During the pandemic, the government brought in measures that restricted the power of landlords to seek possession from tenants who fell behind in their rent payments. Most of these restrictions ended from 31st October, but what does this actually mean for landlords?
The Pandemic Restrictions on Evictions
In March 2020, the Coronavirus Act 2020 placed major restrictions on landlords’ ability to seek possession of their properties. This was, of course, to protect tenants whose incomes had been severely impacted by the lockdown, but it also resulted in hardship for many small landlords whose income from other sources may have also been reduced.
The rules originally stated that at least six months’ notice must be given to a tenant, except in cases of severe rent arrears or antisocial behaviour, but this was reduced in June this year to four months. At the same time, there was a moratorium on bailiffs carrying out enforcement orders. The effect was that, even when the court did grant a possession order, it couldn’t be enforced if the tenant refused to leave.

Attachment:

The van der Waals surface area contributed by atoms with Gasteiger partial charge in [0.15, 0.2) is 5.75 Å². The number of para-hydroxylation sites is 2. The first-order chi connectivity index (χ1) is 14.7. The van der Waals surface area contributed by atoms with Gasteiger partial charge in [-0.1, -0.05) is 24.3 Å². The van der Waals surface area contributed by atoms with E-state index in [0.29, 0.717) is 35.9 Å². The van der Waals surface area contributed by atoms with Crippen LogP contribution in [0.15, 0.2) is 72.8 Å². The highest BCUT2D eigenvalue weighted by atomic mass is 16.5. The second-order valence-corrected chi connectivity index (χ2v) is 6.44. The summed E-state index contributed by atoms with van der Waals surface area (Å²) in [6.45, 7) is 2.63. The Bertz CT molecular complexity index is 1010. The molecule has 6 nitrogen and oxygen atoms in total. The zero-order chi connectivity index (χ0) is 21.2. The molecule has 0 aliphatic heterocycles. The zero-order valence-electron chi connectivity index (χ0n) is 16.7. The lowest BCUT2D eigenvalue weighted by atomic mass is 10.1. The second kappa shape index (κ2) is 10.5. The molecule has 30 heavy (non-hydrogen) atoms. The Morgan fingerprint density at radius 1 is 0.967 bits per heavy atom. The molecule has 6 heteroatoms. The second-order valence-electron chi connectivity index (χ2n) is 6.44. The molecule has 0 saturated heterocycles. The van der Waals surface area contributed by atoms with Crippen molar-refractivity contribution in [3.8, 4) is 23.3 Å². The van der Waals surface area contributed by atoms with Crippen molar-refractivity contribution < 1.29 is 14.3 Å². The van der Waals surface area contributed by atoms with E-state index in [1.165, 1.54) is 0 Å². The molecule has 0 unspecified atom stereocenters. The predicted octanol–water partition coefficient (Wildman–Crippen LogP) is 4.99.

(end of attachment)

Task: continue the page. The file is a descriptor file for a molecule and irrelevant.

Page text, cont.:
What Are the Rules Now?
The 31st October was the end of these restrictions, and they haven’t been extended. Notice periods have now returned to their pre-pandemic values, meaning that the notice for Section 21 possessions is two months.
For Section 8 orders on the grounds of rent arrears, the notice period is two weeks, although Section 8 orders on other grounds may be different. Bear in mind, though, that the government has issued new forms for both types of order and using the wrong form could see your claim rejected.
The moratorium on bailiff enforcements lapsed in May, but a few restrictions still remain. Bailiffs must give tenants fourteen days’ notice of enforcement visits, and they should not carry out an enforcement at a property where anyone has COVID-19 symptoms or is self-isolating.
How Should Landlords Approach the New Rules?
It will be a relief to landlords that they now have the power to recover their properties from tenants who aren’t paying their rent. However, having this power doesn’t necessarily they should do so in all cases.
Many people are still in the process of recovering from the effects of the lockdown and consequently finding it difficult to make ends meet. It seems likely, however, that many of them will soon be a better place. Even in the best circumstances, finding a new tenant can be expensive, so it might sometimes be advisable to give your current tenant the time they need.
On the other hand, if you have a tenant who won’t pay, or who you can’t see being able to pay in the foreseeable future, there’s nothing now stopping you from seeking possession. Give me a call if you need help or advice about the process.